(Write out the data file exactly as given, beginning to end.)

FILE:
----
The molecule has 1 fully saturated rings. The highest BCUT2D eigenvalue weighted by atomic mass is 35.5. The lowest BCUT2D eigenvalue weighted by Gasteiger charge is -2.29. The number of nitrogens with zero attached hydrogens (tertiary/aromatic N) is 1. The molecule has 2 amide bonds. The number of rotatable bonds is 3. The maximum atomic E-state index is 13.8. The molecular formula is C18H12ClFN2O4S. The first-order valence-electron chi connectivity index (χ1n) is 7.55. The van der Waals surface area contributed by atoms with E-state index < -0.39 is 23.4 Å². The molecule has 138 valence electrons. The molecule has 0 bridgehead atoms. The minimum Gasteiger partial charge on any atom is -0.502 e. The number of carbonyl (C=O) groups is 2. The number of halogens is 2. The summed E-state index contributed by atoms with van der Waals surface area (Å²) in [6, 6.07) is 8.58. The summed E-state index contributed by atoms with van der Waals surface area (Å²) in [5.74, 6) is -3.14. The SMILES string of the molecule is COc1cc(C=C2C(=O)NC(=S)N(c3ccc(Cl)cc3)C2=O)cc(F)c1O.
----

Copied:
The molecule has 1 fully saturated rings. The highest BCUT2D eigenvalue weighted by atomic mass is 35.5. The lowest BCUT2D eigenvalue weighted by Gasteiger charge is -2.29. The number of nitrogens with zero attached hydrogens (tertiary/aromatic N) is 1. The molecule has 2 amide bonds. The number of rotatable bonds is 3. The maximum atomic E-state index is 13.8. The molecular formula is C18H12ClFN2O4S. The first-order valence-electron chi connectivity index (χ1n) is 7.55. The van der Waals surface area contributed by atoms with E-state index < -0.39 is 23.4 Å². The molecule has 138 valence electrons. The molecule has 0 bridgehead atoms. The minimum Gasteiger partial charge on any atom is -0.502 e. The number of carbonyl (C=O) groups is 2. The number of halogens is 2. The summed E-state index contributed by atoms with van der Waals surface area (Å²) in [6, 6.07) is 8.58. The summed E-state index contributed by atoms with van der Waals surface area (Å²) in [5.74, 6) is -3.14. The SMILES string of the molecule is COc1cc(C=C2C(=O)NC(=S)N(c3ccc(Cl)cc3)C2=O)cc(F)c1O.